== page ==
Suzan Shown Harjo
Activist and Curator
A 2014 recipient of the Presidential Medal of Freedom, Suzan Shown Harjo began her campaign to get sports teams at every level across the country to change logos and names that appropriated and disparaged Native American culture all the way back in the 1960s. Setting her sights on roughly 3,000 teams, primary among her focus was the Washington Football Team now formerly known as the Redskins. She was behind the 1992 legal case in front of the Trademark Trial and Appeal Board to remove protections from the brand’s name (an appeal that was initially approved before being overturned on a technicality) and, as a founding trustee of the National Museum of the American Indian (NMAI) in Washington D.C., even proposed the museum as a new home for the discarded team memorabilia in order to preserve history and serve as a learning tool for change.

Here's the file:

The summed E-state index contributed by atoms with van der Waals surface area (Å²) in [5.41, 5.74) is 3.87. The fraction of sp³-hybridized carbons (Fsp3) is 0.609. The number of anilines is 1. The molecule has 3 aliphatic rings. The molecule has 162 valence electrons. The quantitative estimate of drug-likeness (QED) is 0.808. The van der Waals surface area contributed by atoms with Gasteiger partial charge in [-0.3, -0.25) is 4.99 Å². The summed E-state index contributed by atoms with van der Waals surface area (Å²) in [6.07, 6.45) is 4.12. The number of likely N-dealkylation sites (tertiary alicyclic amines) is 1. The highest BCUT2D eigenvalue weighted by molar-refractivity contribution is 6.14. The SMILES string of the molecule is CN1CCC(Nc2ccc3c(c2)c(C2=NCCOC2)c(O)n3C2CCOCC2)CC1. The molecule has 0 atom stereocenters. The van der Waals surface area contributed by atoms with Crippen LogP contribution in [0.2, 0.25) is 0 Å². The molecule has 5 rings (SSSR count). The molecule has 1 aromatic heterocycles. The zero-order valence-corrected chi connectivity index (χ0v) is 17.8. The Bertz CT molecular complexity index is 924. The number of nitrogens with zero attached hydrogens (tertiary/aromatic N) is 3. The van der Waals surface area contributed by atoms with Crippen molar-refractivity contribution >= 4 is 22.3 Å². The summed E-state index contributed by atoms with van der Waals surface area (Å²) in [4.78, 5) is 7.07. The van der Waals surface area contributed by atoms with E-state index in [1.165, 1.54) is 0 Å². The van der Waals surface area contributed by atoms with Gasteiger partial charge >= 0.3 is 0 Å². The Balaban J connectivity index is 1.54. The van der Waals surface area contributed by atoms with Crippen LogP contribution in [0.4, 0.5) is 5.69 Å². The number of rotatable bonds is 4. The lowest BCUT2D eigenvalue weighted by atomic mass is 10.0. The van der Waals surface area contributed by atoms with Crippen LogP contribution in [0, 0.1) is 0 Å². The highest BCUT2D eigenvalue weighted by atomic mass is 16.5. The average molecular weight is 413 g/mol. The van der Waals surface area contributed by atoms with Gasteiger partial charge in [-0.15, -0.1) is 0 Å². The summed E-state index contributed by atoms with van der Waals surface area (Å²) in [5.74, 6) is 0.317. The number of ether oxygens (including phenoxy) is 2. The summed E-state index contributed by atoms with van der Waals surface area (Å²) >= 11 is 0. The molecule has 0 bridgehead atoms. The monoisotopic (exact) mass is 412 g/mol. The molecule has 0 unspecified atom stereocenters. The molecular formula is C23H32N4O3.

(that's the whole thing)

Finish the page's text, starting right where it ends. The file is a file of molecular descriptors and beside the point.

Long before officials announced the decision to change the name and visual branding of the football team, Harjo had an outsized impact on removing this offensive visual language that populated American culture—the vast majority of the 3,000 teams had rebranded before the Washington team made the decision to follow suit in 2020.
A citizen of the Cheyenne and Arapaho tribes, Harjo was also instrumental in the creation of the NMAI, overseeing the creation of its policies for exhibitions and repatriation, and curating the show “Nation to Nation: Treaties Between the United States and American Indian Nations.”